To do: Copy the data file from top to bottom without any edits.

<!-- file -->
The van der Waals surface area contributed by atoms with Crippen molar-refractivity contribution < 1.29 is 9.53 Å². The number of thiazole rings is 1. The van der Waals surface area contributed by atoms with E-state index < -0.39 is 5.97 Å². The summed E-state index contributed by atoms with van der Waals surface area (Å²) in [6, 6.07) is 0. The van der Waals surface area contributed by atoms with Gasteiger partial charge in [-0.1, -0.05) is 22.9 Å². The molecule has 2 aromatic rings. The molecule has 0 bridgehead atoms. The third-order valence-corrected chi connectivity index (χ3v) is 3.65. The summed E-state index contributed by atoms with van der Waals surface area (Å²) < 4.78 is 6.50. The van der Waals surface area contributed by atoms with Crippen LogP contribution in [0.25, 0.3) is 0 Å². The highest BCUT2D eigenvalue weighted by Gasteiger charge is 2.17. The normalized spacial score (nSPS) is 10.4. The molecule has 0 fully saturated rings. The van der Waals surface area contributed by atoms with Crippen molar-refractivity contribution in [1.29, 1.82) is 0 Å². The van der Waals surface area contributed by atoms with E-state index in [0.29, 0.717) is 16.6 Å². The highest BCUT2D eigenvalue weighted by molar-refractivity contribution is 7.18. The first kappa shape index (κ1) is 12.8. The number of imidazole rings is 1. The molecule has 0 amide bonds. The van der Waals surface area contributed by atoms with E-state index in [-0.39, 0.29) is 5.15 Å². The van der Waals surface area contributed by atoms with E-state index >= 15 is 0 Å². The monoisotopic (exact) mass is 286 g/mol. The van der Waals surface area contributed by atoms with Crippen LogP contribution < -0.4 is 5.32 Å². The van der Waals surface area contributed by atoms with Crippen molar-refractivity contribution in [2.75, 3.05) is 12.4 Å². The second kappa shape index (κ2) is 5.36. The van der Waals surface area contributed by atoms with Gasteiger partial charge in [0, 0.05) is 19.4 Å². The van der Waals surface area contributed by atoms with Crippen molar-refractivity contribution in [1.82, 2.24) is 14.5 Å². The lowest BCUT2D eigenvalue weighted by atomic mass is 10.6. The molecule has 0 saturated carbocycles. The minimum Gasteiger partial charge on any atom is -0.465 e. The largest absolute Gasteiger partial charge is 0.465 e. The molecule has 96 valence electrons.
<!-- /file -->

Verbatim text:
The van der Waals surface area contributed by atoms with Crippen molar-refractivity contribution < 1.29 is 9.53 Å². The number of thiazole rings is 1. The van der Waals surface area contributed by atoms with E-state index < -0.39 is 5.97 Å². The summed E-state index contributed by atoms with van der Waals surface area (Å²) in [6, 6.07) is 0. The van der Waals surface area contributed by atoms with Gasteiger partial charge in [-0.1, -0.05) is 22.9 Å². The molecule has 2 aromatic rings. The molecule has 0 bridgehead atoms. The third-order valence-corrected chi connectivity index (χ3v) is 3.65. The summed E-state index contributed by atoms with van der Waals surface area (Å²) < 4.78 is 6.50. The van der Waals surface area contributed by atoms with Crippen LogP contribution in [0.25, 0.3) is 0 Å². The highest BCUT2D eigenvalue weighted by Gasteiger charge is 2.17. The normalized spacial score (nSPS) is 10.4. The molecule has 0 fully saturated rings. The van der Waals surface area contributed by atoms with Crippen molar-refractivity contribution in [1.29, 1.82) is 0 Å². The van der Waals surface area contributed by atoms with E-state index in [0.29, 0.717) is 16.6 Å². The highest BCUT2D eigenvalue weighted by molar-refractivity contribution is 7.18. The first kappa shape index (κ1) is 12.8. The number of imidazole rings is 1. The molecule has 0 amide bonds. The van der Waals surface area contributed by atoms with E-state index in [-0.39, 0.29) is 5.15 Å². The van der Waals surface area contributed by atoms with E-state index >= 15 is 0 Å². The monoisotopic (exact) mass is 286 g/mol. The van der Waals surface area contributed by atoms with Crippen LogP contribution < -0.4 is 5.32 Å². The van der Waals surface area contributed by atoms with Crippen molar-refractivity contribution in [2.75, 3.05) is 12.4 Å². The second kappa shape index (κ2) is 5.36. The van der Waals surface area contributed by atoms with Gasteiger partial charge in [0, 0.05) is 19.4 Å². The van der Waals surface area contributed by atoms with Crippen molar-refractivity contribution in [1.82, 2.24) is 14.5 Å². The lowest BCUT2D eigenvalue weighted by atomic mass is 10.6. The molecule has 0 saturated carbocycles. The minimum Gasteiger partial charge on any atom is -0.465 e. The largest absolute Gasteiger partial charge is 0.465 e. The molecule has 96 valence electrons.